Depressed man

It has been months since social distancing first began, and this extended period of time away from each other is having more negative effects than we may realize.

This year has been unprecedented, and we are navigating through uncharted territory. The COVID-19 pandemic has altered every aspect of our lives, and there is no clear end in sight. Case numbers are rising yet again, and we are all struggling to stay healthy and safe during a time of uncertainty and isolation.

Humans are a social species. Psychologist Susan Pinker said to Medical News Today that "face-to-face contact releases a whole cascade of neurotransmitters and, like a vaccine, they protect you." She explains your brain releases oxytocin, which lowers stress as it lowers your cortisol levels. It is no surprise that this sudden period of isolation has been challenging to adjust to. 

It has been months since social distancing first began, and this extended period of time away from each other is having more negative effects than we may realize. 

According to the Kaiser Family Foundation, a non-profit focusing on national health issues, research "links social isolation and loneliness to both poor mental and physical health."

In a study of social isolation by Louise Hawkley and John P. Capitanio, they found that "outcomes include depression, poor sleep quality, impaired executive function, accelerated cognitive decline, unfavorable cardiovascular function," and more.

It's obvious and scientifically proven that continuing social distancing and isolation is negatively impacting our mental health. It's also obvious that COVID-19 is far from ending, resulting in a sense of frustration. We all want to return to our everyday lives, but rising numbers show us we can't. We have to adjust to this way of life to stay healthy and safe.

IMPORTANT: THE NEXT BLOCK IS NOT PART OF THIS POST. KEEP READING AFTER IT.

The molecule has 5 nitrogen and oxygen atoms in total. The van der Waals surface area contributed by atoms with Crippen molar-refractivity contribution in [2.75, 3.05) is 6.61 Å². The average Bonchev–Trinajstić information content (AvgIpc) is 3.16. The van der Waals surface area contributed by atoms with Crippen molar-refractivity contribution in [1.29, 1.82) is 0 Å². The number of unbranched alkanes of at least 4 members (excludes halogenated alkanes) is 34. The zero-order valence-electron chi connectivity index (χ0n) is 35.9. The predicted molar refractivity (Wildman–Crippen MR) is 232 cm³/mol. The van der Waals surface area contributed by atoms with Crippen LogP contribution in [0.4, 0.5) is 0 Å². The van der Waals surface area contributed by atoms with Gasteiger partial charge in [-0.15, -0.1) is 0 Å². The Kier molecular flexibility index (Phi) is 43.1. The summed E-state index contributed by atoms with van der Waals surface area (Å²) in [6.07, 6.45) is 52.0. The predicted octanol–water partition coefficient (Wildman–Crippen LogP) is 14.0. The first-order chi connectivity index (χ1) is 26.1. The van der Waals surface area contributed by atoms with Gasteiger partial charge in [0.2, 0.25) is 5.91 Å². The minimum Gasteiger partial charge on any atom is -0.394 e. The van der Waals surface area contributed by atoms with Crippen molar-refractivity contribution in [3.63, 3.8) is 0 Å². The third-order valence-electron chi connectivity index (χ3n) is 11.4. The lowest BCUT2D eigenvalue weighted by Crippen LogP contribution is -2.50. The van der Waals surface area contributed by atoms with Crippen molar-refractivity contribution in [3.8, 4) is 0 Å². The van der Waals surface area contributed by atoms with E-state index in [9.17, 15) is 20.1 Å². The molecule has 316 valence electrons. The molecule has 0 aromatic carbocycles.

There are ways we can cope with the feelings of isolation while staying safe. We need resources that are evolving and changing with the times we live in, but sometimes that may be easier said than done. 

UC's Office of Counseling and Psychological Services (CAPS) is understaffed due to the hiring freeze put in place in April and financial limitations due to the pandemic. More information about CAPS and what they are doing to help despite the staff shortage can be found here.

Although CAPS and other counseling offices like it have been notoriously understaffed before the pandemic, it is crucial that students have an outlet to talk about their experiences during this time of isolation. 

There are other ways to feel more connected and find support while continuing to social distance and stay home. UC student organizations like Bearcats Support Network meet virtually and serve as a space to talk about mental health and what is going on in students' daily lives. Finding a new club to get involved with on Campus Link is a great way to minimize the isolated feelings we're experiencing. 

Psychology Today recommends embracing the loneliness. "Meditation, prayer, art, music and time spent outdoors can all be sources of solitary comfort and joy," they wrote. Being alone doesn't always have to be a bad thing. We can take this time alone and explore new hobbies or treat it as a time for relaxation.

Zoom and FaceTime allow us to connect with our loved ones and replace some of the face-to-face conversations we miss. Giving our friends and family a call helps curb the loneliness and helps us feel less isolated. Although it doesn't feel the same, talking to each other virtually will help us support each other. After all, we're all in this together.